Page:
By: Darlene Marafino – Manager, Account Services and Wellness, Independent Health
Due to the hustle and bustle of everyday life, Americans are cooking less and eating more pre-made meals than ever before. Meals eaten away from home tend to be less healthy and higher in saturated fats, refined sugar, and sodium than those prepared at home.
Poor eating habits and lifestyle choices are key factors to the obesity epidemic that is afflicting almost 40 percent of American adults. Since most adults spend more than half of their waking hours at work and eat at least one major meal during work hours, employers have the unique opportunity to help improve the overall nutrition and health of their employees. In fact, it may be in their best interest to do so.
- Eating food considered non-nutritious during the work day has been tied to difficulty concentrating and making decisions, fatigue and illness.
- According to the Federal Occupational Health agency, an overweight employee can cost an employer $450 to $2,500 more per year in medical expenses and absences.
Employers that invest in actively promoting healthy eating habits may experience greater employee output and less absenteeism. To address this health issue, many companies and businesses have begun to implement programs and provide tools and resources that help their employees make healthier nutritional choices.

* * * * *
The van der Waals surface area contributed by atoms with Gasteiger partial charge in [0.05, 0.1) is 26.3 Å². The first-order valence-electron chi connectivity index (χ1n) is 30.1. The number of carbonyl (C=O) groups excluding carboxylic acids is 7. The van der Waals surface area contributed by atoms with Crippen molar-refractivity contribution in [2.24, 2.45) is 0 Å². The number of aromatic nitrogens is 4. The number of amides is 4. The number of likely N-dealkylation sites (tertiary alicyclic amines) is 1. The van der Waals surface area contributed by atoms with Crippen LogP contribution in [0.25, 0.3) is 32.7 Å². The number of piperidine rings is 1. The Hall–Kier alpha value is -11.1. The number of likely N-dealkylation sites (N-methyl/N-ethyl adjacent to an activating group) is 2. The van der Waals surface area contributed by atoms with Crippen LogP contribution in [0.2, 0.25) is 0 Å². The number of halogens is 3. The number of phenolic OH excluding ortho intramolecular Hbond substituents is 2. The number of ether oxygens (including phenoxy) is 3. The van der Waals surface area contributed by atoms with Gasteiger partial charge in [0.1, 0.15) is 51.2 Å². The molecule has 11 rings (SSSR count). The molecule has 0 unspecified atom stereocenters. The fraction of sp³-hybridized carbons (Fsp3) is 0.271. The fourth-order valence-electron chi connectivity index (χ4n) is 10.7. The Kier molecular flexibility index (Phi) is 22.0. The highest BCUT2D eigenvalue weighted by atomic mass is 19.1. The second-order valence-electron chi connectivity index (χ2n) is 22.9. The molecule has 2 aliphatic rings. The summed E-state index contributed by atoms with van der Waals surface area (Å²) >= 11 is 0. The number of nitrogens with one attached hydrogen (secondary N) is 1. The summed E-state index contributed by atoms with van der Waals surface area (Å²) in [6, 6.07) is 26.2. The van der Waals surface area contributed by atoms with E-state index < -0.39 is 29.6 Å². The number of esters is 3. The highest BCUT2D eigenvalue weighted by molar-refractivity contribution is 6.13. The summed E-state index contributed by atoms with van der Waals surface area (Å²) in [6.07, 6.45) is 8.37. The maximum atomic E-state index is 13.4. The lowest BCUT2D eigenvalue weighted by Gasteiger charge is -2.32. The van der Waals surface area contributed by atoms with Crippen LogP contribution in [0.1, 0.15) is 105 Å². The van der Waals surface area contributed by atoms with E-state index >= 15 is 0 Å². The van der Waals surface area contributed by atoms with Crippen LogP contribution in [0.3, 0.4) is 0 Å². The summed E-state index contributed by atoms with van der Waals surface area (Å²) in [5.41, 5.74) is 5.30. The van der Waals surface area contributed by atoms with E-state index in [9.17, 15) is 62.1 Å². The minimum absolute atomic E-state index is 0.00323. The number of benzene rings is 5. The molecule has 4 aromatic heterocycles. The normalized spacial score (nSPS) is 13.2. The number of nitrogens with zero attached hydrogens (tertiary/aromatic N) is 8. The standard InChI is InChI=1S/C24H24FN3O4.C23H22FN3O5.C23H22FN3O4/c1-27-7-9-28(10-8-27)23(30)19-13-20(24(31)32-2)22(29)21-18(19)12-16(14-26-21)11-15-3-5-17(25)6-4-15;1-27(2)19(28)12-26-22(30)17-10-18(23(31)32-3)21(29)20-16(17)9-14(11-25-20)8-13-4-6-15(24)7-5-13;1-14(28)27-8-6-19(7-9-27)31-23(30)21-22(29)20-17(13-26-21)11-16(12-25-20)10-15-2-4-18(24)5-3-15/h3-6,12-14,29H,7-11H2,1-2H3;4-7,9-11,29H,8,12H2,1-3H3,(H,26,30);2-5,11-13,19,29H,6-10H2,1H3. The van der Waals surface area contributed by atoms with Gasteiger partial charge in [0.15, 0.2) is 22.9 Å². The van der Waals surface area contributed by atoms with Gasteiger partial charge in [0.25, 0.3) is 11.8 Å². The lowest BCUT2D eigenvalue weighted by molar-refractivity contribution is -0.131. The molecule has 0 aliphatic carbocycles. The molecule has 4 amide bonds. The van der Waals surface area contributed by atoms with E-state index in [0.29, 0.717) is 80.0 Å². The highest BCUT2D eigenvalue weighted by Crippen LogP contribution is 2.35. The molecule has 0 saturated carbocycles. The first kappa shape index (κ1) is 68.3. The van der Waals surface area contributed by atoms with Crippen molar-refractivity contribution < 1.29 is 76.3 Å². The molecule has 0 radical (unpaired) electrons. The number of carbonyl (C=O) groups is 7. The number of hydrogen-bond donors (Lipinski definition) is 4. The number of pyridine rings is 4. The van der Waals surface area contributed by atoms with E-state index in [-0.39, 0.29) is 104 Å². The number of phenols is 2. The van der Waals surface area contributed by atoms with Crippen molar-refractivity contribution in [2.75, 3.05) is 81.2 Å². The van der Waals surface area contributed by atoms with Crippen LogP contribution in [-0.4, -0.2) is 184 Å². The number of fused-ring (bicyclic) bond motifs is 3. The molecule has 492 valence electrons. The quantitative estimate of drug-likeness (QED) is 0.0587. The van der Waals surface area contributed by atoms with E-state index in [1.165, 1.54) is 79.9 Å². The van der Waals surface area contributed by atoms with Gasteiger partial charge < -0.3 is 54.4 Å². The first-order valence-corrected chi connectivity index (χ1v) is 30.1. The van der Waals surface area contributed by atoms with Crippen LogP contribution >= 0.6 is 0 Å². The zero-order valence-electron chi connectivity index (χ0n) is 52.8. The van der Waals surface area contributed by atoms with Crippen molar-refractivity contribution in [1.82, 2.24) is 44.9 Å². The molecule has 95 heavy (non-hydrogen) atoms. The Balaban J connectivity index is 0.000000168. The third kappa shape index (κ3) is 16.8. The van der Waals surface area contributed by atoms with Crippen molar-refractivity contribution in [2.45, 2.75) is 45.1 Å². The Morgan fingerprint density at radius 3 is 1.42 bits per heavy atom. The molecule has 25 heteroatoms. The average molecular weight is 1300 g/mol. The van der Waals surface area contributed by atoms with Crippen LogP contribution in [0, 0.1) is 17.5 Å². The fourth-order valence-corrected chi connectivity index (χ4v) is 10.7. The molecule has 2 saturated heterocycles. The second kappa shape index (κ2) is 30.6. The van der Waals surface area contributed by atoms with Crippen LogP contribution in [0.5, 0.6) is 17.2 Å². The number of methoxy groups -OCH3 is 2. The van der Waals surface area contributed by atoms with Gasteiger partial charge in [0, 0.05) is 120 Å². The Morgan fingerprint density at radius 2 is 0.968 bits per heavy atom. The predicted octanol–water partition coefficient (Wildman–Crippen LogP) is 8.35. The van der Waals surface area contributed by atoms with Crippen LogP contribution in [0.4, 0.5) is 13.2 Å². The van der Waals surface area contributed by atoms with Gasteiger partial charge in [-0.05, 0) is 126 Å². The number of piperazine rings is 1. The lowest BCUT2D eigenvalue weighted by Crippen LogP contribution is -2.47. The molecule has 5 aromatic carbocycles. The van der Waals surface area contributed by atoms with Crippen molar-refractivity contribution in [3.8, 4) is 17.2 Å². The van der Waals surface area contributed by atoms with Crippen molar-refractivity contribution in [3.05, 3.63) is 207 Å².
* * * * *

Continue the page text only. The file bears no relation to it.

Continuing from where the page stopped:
At Independent Health, we’ve taken advantage of technology through a free digital nutrition platform called Zipongo®. This innovative resource, which also includes a smartphone app, is available to all members of our employer groups.
Zipongo helps individuals select, purchase and prepare healthy foods by providing easy access to recipes and meal plans personalized to each user’s tastes, dietary preferences, restrictions and medical needs, including recommendations for quick and healthy meals.
Users also have access to a comprehensive set of recipe and nutrition information, drag-and-drop meal planners, smart grocery lists, and discounts and grocery ordering options on high quality foods at local and regional grocery chains, including Tops, Wegmans, Dash’s Aldi, Trader Joe’s and Save-a-Lot.
While food may not be the sole answer to creating a culture of health, a healthy diet is the foundation for better personal health and a healthier community. And employers can play an important role in helping lay this foundation.
Disclaimer: The above commentary entails the views of the author and not necessarily the views of the Buffalo Niagara Partnership.